Adrian Stimson’s Bison Paintings Force Viewers to Contemplate Canada’s Colonial History

A solitary bison walks across a snow-covered prairie plain covered in rich reds and dark browns, the only sign of life in an otherwise barren landscape.

Variations of the image appear over and over again in the first European solo exhibition of Aboriginal Alberta artist Adrian Stimson, which opens in London, England, on May 16.

Stimson said he wanted his collection, titled Checklist Buffalo: Bison Dreamwill create a space for people to have a conversation with Aboriginal people about Canada’s dark history.

The title of the exhibition is a tribute to “mandate of heaven,” the 19th-century cultural belief that North American settlers were destined to colonize the continent.

Adrian Stimson is a renowned Aboriginal artist in Alberta, winner of the 2018 Governor-General’s Visual and Media Arts Award, the 2009 Blackfoot Visual Arts Award, the 2005 Alberta Centennial Medal and the 2003 Queen Elizabeth II Golden Jubilee Medal. (Lawrence Proul/CBC)

“As human beings, we all have to live in harmony. But that doesn’t mean we should forget what happened, because when we forget what happened…it keeps happening,” said Stimson, 58, a member Representative of the Siksika Aboriginal Nation, who spoke with CBC on opening night.

Among the 36 paintings created exclusively for the exhibition, Stimson reimagines bison in a variety of scenarios: sharing a canvas with a nuclear explosion; fencing with pipes; and a calf jumping playfully in the air with an oil rig in the background.

Since Stimson began painting in 1999, bison has been incorporated into his work. The painting juxtaposes a jumping calf with an oil pump. (Lawrence Proul/CBC)

Art buff Adam Heaton visited the exhibition on opening night and didn’t forget this centuries-old icon of the savannah roaming alongside modern objects like airplanes.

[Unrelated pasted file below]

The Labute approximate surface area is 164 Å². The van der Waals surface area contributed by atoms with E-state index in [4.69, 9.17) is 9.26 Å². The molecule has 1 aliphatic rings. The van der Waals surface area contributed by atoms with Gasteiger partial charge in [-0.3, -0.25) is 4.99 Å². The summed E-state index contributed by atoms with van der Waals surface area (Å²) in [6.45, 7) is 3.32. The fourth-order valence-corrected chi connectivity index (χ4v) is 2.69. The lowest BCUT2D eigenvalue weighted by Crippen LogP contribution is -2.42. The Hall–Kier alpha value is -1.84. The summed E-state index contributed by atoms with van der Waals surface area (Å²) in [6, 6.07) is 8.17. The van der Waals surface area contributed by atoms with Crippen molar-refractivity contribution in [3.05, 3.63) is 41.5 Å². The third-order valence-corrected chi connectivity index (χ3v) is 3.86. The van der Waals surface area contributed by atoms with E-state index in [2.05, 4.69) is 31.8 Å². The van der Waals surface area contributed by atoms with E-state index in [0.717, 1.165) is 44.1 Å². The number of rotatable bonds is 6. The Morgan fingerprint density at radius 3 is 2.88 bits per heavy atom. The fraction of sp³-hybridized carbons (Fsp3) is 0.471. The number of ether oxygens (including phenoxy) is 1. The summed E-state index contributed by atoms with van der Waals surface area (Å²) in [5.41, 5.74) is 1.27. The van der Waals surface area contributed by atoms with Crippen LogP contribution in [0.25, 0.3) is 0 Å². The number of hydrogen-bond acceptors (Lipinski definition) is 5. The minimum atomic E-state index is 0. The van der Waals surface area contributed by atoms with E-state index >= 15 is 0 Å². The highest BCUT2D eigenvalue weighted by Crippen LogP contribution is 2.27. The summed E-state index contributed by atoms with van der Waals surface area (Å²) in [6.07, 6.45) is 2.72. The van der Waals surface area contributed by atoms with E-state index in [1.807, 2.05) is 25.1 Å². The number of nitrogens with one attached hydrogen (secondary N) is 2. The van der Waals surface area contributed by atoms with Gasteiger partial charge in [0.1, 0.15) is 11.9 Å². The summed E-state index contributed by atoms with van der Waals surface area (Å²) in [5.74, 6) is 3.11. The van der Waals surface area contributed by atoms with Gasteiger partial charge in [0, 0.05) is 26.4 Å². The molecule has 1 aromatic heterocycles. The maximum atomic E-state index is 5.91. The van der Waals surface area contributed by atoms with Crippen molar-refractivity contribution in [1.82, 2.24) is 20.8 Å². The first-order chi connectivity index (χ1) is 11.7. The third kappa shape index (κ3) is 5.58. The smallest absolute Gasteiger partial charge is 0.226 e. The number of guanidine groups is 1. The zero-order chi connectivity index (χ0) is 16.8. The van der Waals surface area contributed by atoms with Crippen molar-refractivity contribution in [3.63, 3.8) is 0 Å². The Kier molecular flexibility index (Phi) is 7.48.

“There’s a theme of past, present and future here, but you’re not quite sure what the future is, and there’s an inherent tension in it,” Heaton said.

‘It’s something different’

Senior director Spencer Ewen said the Stimson collection, housed in a small gallery by art consultancy and appraisal group Gurr Johns, was a welcome addition to the Old Masters that adorned the space’s walls a week earlier. Genre changes.

“It’s something different,” Ewen said, “but equally valid and equally relevant.”

Manifest Buffalo: A Bison Dream Present 6, oil and graphite on canvas. (Adrian Stimson)

He reflects on the importance of Aboriginal voices forging a platform on the historic ‘fortress of traditional arts’ Pall Mall, which was the centre of London’s fine arts scene in the early 19th century.

Once home to the Royal Academy, the National Gallery and the Christie’s auction house, the artists permitted to develop and display their work here are white European males.

Not only is Stimson native, but he has a gender-bending alter ego named Buffalo Boy, who provides a strong contrast.

Manifest Buffalo opens in London on May 16, marking Adrian Stimson’s first European solo exhibition. Other solo exhibitions are planned in Germany and Japan next year. (Lawrence Proul/CBC)

Stimson’s European premiere was attended by Jonathan Sauvé, head of public diplomacy at the Canadian High Commission in the UK, who thanked Stimson for bringing his art to the UK.